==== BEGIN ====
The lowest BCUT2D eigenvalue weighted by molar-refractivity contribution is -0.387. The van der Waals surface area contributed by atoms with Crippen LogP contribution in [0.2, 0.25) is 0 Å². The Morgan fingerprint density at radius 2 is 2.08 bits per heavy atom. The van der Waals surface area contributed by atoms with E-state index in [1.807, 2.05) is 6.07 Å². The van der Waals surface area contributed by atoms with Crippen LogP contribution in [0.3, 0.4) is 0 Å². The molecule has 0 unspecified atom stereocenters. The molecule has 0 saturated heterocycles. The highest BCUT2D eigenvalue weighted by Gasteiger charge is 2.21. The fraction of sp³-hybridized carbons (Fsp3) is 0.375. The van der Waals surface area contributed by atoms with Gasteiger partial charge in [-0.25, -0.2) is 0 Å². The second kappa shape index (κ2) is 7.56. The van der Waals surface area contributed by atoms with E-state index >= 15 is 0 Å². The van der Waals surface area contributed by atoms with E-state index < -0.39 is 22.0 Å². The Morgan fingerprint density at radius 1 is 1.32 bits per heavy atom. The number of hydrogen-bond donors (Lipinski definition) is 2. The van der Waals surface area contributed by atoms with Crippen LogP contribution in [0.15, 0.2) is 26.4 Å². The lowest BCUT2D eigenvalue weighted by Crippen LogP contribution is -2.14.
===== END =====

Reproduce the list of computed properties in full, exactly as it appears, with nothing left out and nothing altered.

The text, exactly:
The lowest BCUT2D eigenvalue weighted by molar-refractivity contribution is -0.387. The van der Waals surface area contributed by atoms with Crippen LogP contribution in [0.2, 0.25) is 0 Å². The Morgan fingerprint density at radius 2 is 2.08 bits per heavy atom. The van der Waals surface area contributed by atoms with E-state index in [1.807, 2.05) is 6.07 Å². The van der Waals surface area contributed by atoms with Crippen LogP contribution in [0.3, 0.4) is 0 Å². The molecule has 0 unspecified atom stereocenters. The molecule has 0 saturated heterocycles. The highest BCUT2D eigenvalue weighted by Gasteiger charge is 2.21. The fraction of sp³-hybridized carbons (Fsp3) is 0.375. The van der Waals surface area contributed by atoms with Gasteiger partial charge in [-0.25, -0.2) is 0 Å². The second kappa shape index (κ2) is 7.56. The van der Waals surface area contributed by atoms with E-state index >= 15 is 0 Å². The van der Waals surface area contributed by atoms with E-state index < -0.39 is 22.0 Å². The Morgan fingerprint density at radius 1 is 1.32 bits per heavy atom. The number of hydrogen-bond donors (Lipinski definition) is 2. The van der Waals surface area contributed by atoms with Crippen LogP contribution in [0.15, 0.2) is 26.4 Å². The lowest BCUT2D eigenvalue weighted by Crippen LogP contribution is -2.14.